In the case of U.S. investment abroad, outward investment by American companies has the tendency to increase investment at home because companies building supply chains abroad have the means to expand their exports from the United States. Moran announced that he is working on and will soon release a report with recommendations for formalizing the FDI review process in the U.S., making it easier to assess which investors pose a national security threat to the United States.

Scott Morris agreed that the current trend toward stricter reviews of FDI is global and commented on the state of inward and outward investments in America. He emphasized that FDI review boards should particularly consider the investment proposals of government-owned firms from abroad, as they may pose the greatest security concerns. Moreover, he stressed that Congress is the appropriate body for addressing national security and FDI regulation. While the trend discussed by Marchick does include the United States, the greater concern should be the state of our own economy and the general desirability of U.S. markets. In terms of outward investment, Morris emphasized that the government has legitimate interests in supporting companies that invest abroad. Also, he responded to accusations from other countries that the U.S. caused the shift to more restrictive FDI policies in the global economy. Compared to other governments, the U.S. is generally very open to investors and the government has not set hard limits for them.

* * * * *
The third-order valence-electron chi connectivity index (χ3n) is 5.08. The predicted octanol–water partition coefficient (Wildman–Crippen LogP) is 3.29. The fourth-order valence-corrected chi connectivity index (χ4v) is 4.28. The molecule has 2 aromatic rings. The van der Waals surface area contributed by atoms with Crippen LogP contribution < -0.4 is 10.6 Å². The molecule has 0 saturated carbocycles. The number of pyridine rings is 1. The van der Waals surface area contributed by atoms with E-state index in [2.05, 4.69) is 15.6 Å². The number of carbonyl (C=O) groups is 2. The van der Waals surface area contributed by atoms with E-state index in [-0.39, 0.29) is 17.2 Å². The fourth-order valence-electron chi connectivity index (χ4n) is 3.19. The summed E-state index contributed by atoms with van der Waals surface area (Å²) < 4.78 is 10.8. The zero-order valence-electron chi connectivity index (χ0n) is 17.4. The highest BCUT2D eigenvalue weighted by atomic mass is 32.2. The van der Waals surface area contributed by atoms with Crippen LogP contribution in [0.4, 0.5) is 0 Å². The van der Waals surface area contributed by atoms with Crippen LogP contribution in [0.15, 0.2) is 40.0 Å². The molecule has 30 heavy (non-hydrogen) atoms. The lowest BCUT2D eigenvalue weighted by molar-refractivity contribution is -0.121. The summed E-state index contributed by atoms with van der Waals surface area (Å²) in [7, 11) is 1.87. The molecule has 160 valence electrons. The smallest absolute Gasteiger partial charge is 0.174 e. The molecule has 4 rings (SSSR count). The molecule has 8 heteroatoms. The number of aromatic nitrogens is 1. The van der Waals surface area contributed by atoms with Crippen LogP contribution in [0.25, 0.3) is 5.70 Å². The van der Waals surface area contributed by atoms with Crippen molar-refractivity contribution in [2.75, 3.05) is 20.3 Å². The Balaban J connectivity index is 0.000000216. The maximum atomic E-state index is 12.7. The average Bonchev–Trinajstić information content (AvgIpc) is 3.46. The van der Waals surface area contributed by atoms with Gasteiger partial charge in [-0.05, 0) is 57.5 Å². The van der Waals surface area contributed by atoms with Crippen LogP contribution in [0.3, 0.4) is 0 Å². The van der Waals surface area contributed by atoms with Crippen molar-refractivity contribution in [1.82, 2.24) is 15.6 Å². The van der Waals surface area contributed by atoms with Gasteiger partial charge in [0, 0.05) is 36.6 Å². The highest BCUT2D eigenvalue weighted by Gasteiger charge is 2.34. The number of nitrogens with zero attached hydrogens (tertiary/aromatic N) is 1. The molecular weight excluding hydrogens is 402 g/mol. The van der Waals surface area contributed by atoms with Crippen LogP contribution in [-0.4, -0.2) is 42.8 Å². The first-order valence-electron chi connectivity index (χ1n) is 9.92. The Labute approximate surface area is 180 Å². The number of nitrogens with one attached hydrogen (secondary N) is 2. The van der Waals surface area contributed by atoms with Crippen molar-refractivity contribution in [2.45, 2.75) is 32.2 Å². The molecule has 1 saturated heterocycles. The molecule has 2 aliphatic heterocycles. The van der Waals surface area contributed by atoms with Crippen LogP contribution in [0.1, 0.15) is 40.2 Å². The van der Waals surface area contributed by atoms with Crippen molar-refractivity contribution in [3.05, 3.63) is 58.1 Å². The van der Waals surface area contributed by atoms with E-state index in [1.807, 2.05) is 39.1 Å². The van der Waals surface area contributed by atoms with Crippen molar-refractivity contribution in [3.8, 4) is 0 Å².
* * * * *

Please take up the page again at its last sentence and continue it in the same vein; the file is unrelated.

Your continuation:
In response to the question of how effective the U.S. is at attracting FDI, Marchick noted that most countries have a separate government body in charge of attracting investors. However, there is no federal body in the U.S. to address these issues; instead, states operate to encourage investment independent of the federal government. He noted that a small institution would be beneficial when dealing with controversial foreign investors. Moran added that some states are more successful in attracting investors than others; for example, North Carolina has been very successful.

William Krist, Senior Scholar from the Woodrow Wilson Center raised a question about the prospects for a multilateral investment agreement. Marchick responded that, empirically and legally, multilateral arrangements on investment would be positive and would create more stability and certainty, which is good for investors. Unfortunately, there is a political dilemma, "bordering on toxic" at the moment. Morris agreed that multilateral negotiations are in general quite fraught and there is a problem with the patchwork strategy of bilateral treaties and foreign trade agreements.

In response to a question on the role of environmental impact assessments in FDI regulations, Morris stated that, if the domestic environmental regulations of other countries are not as tough as U.S. standards, it would be inappropriate for the United States to interfere, because those policies should fall under the decision-making role of national sovereigns and multilateral institutions.

To close, Moran discussed the role of FDI versus foreign aid. He stressed that FDI should not replace foreign aid, as it does not always fund vital infrastructure development or health services. though it does stimulate growth and create jobs. "Hopefully, they go together," he commented. Sewell supported this statement, citing the East Asian Miracle, in which roughly half of all growth was attributed to significant investment in human capital.

Drafted by Nick Mills and Sarah Eversman STAGE Program